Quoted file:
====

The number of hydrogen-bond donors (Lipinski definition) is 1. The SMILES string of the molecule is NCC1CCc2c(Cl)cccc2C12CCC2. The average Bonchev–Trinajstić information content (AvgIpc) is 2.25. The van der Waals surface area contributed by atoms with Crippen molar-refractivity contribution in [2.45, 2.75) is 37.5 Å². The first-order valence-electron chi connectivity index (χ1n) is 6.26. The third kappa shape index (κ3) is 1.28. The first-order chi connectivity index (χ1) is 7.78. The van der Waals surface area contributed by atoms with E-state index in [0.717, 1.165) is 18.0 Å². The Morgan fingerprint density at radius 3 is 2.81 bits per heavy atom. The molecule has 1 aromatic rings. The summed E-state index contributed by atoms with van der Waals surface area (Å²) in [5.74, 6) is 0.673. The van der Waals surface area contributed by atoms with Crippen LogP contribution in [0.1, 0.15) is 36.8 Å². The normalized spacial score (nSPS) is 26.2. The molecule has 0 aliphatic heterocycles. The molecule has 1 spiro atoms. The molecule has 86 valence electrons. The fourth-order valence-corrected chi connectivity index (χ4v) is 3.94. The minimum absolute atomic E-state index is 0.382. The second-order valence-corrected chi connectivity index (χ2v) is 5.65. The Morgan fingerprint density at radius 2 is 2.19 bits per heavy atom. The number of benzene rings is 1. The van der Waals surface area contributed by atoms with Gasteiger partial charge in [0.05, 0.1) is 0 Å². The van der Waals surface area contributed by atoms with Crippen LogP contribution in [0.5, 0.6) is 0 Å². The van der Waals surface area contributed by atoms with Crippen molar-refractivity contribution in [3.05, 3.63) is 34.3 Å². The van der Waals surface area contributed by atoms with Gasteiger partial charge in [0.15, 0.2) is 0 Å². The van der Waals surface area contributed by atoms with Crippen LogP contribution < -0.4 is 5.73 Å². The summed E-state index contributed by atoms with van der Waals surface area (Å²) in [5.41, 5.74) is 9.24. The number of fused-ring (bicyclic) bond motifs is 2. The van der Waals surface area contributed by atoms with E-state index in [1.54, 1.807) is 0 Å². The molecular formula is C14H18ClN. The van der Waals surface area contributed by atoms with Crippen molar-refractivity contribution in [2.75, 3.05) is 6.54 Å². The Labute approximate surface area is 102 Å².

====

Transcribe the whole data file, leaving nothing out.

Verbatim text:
The number of hydrogen-bond donors (Lipinski definition) is 1. The SMILES string of the molecule is NCC1CCc2c(Cl)cccc2C12CCC2. The average Bonchev–Trinajstić information content (AvgIpc) is 2.25. The van der Waals surface area contributed by atoms with Crippen molar-refractivity contribution in [2.45, 2.75) is 37.5 Å². The first-order valence-electron chi connectivity index (χ1n) is 6.26. The third kappa shape index (κ3) is 1.28. The first-order chi connectivity index (χ1) is 7.78. The van der Waals surface area contributed by atoms with E-state index in [0.717, 1.165) is 18.0 Å². The Morgan fingerprint density at radius 3 is 2.81 bits per heavy atom. The molecule has 1 aromatic rings. The summed E-state index contributed by atoms with van der Waals surface area (Å²) in [5.74, 6) is 0.673. The van der Waals surface area contributed by atoms with Crippen LogP contribution in [0.1, 0.15) is 36.8 Å². The normalized spacial score (nSPS) is 26.2. The molecule has 0 aliphatic heterocycles. The molecule has 1 spiro atoms. The molecule has 86 valence electrons. The fourth-order valence-corrected chi connectivity index (χ4v) is 3.94. The minimum absolute atomic E-state index is 0.382. The second-order valence-corrected chi connectivity index (χ2v) is 5.65. The Morgan fingerprint density at radius 2 is 2.19 bits per heavy atom. The number of benzene rings is 1. The van der Waals surface area contributed by atoms with Gasteiger partial charge in [0.05, 0.1) is 0 Å². The van der Waals surface area contributed by atoms with Crippen LogP contribution in [0.5, 0.6) is 0 Å². The van der Waals surface area contributed by atoms with Crippen molar-refractivity contribution in [3.05, 3.63) is 34.3 Å². The van der Waals surface area contributed by atoms with Gasteiger partial charge in [0.15, 0.2) is 0 Å². The van der Waals surface area contributed by atoms with Crippen LogP contribution < -0.4 is 5.73 Å². The summed E-state index contributed by atoms with van der Waals surface area (Å²) in [5.41, 5.74) is 9.24. The number of fused-ring (bicyclic) bond motifs is 2. The van der Waals surface area contributed by atoms with E-state index in [1.54, 1.807) is 0 Å². The molecular formula is C14H18ClN. The van der Waals surface area contributed by atoms with Crippen molar-refractivity contribution in [2.75, 3.05) is 6.54 Å². The Labute approximate surface area is 102 Å².